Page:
• Safety.  A feeling of safety in the relationship is not only a big one because it manifests in so many ways, but it takes a lot of time to fully accomplish and see if it’s there.  Not only do you need to feel safe physically, which is only determined after experiencing adversities.  (How does he treat you when he’s upset, frustrated, angry, hurt, or feels like he’s losing something, etc.?)  But it’s important to feel safe emotionally.  Can you be vulnerable, open, and honest about everything with this person.  Does he have your back?  Is he willing to protect and provide for you? Is he devoted and dedicated to you and the relationship? If you value monogamy, does he? Do you two have other shared values like marriage, family, and a commitment to work things out during tough times?…  Feeling safe will make room for trust and allow you to let your walls down and become a true team player.  But remember, actions speak louder than words, so be prepared to give this box time before checking it off.
  • Love For Each Other.  Simply put, do you two care for each other?  Do you want the best for each other?  Support each other?  And respect each other?  This love you two share for each other will be the glue that will help you guys weather the storms, push each of you to communicate when tired, seek counseling when needed, and even learn each other’s “love language” if either of you don’t speak it naturally.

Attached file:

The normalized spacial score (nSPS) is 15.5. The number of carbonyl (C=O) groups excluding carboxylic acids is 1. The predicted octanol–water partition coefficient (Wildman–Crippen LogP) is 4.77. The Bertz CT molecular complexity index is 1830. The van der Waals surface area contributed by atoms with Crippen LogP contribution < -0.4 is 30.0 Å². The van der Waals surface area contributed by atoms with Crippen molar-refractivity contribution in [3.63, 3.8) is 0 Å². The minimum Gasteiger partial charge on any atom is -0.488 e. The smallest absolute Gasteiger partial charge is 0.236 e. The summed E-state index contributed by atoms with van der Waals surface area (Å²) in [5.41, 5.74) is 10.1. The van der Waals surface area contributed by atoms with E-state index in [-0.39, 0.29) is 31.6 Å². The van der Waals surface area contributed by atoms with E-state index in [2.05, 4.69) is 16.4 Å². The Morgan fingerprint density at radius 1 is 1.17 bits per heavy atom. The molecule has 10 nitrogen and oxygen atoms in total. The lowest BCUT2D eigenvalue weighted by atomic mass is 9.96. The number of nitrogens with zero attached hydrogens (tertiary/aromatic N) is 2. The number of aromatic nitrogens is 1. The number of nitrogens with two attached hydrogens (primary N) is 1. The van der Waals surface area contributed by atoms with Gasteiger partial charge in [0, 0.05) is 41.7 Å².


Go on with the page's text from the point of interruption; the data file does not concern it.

*Bonus criteria I can’t help but add!*

  • Your gut’s approval!  I know you might feel like you gut is broken or “misguided,” or that you simply don’t have enough life experience to put faith in it, but trust me, your instincts won’t fail you because deep down you know if something’s good for you or not.  So, learn to trust your emotional guidance system by, guess what, trusting it!  But, yeah, I know it’s hard so that’s why I laid out the criteria that’ll help you when you’re having trouble trusting yourself.  But at the end of the day, just know that if this guy and his behavior feels consistently good, you can go with it.  If it doesn’t feel consistently good, and you find yourself making excuses for bad behavior, let your courage and faith help you in walking away.  After all, remember, “If it’s not a hell yes, it’s a hell no!”  Best of luck!

-Megan 🙂 

For my story check out “The Care and Feeding of Sex Symbols” here

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Note: As this column is designed to be a judgement-free zone, only those who have been, (or know someone who has been), in a similar situation are invited to comment; especially if the question is unorthodox or hard for one to relate to.  And for even more relevant insight, those seeking answers are always encouraged to go within.